Even the best led, most militant unions find that traditional collective bargaining alone is no longer sufficient. Not when you are up against the forces of globalization and the power of a bosses’ government. At any rate, less than twenty percent of American workers are organized in unions.

There have been some impressive actions around various issue movements. We’ve heard from a couple of them here today—the antiwar movement and the fight against globalization. Historically such movements have won important gains for the working class and still win particular battles here and there. But any such victories can only be temporary and tentative as long as the bosses and bankers maintain their iron grip on our economy and politics.

I’m sure some of you are well aware that workers in several European countries now earn higher wages than we do. Workers in Europe, Canada and Japan all have far superior health care and state pension plans. Europe and Canada have shorter work weeks and much more vacation and holiday time than we do.

Why is that? The living standards of American workers were once the envy of the whole world. Why, in this richest of all nations, have we fallen so far behind others?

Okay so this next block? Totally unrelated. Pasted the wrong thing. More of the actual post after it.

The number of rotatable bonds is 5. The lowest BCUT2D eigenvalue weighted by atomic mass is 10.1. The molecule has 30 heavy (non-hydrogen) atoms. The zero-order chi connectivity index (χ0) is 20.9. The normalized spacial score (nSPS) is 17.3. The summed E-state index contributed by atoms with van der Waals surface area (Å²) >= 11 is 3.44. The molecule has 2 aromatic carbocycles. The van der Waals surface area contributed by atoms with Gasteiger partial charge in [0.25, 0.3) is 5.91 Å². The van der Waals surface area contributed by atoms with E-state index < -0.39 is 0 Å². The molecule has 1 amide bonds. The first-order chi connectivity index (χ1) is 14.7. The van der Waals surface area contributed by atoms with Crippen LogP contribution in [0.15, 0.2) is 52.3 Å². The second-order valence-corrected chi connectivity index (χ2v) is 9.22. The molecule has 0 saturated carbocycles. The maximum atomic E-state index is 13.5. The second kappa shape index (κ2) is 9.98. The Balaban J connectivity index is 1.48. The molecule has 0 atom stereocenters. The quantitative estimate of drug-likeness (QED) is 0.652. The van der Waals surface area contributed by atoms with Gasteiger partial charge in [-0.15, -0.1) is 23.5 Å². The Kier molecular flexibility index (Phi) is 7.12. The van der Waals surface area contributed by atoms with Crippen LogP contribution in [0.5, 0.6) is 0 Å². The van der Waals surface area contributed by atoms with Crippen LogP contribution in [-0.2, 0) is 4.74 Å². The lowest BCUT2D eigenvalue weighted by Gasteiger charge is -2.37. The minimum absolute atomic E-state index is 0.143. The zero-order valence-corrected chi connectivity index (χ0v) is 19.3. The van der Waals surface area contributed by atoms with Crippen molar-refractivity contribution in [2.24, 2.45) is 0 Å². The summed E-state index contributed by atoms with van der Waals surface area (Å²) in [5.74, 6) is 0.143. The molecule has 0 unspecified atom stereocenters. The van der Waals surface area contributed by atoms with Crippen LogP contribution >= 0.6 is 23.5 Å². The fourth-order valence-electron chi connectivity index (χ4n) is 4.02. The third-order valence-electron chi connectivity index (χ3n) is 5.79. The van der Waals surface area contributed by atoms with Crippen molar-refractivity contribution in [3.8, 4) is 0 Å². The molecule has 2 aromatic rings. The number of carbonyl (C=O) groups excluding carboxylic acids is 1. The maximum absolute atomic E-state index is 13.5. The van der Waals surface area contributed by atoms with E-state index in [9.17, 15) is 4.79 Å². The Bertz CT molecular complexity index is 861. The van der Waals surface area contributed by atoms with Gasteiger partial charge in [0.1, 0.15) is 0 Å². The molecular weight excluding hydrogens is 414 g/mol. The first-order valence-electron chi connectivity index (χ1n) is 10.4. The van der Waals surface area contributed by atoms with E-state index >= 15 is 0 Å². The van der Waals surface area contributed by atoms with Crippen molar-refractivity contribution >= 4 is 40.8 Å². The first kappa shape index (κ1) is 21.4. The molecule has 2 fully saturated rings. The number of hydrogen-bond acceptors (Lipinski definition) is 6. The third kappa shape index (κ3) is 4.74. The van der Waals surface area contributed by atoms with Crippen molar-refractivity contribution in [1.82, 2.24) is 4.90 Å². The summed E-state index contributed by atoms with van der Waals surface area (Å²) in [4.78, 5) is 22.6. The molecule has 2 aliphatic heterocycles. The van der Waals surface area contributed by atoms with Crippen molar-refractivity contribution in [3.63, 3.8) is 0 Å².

The workers in Canada won their system of universal health care because of a persistent struggle by their labor party, known as the New Democratic Party. The social benefits and the reduced work time in Europe are a result of action by mass labor and social democratic parties.

We alone among all industrialized countries have no mass working class party. Most of us don’t even like to use the term working class to describe ourselves. We’ve been taught to aspire to be “middle class.” We accept the political choices offered us by two parties controlled lock, stock and barrel by a group that is quite class conscious—the capitalist class. We are reduced to going hat in hand to their politicians to beg for crumbs—and sometimes we come back without even the hat.

You know my first entry into the world of web sites was setting up a page for the Kansas City Labor Party. KC Labor, offering a wide array of Internet resources for working people came only later.

We now have pages devoted to union directories, union organizing, solidarity campaigns, health care, Social Security, needs of women workers, labor history, labor laws, labor education, labor culture, globalization, labor and the environment, transit labor and, of course, our daily labor news digest—you name it we probably have a link to it.

But, in my opinion, still none are more important than our Labor Party pages. The Labor Party is our best shot at giving some cohesion to the fragmented struggles of working people, the best bet for mobilizing the full potential power of our class.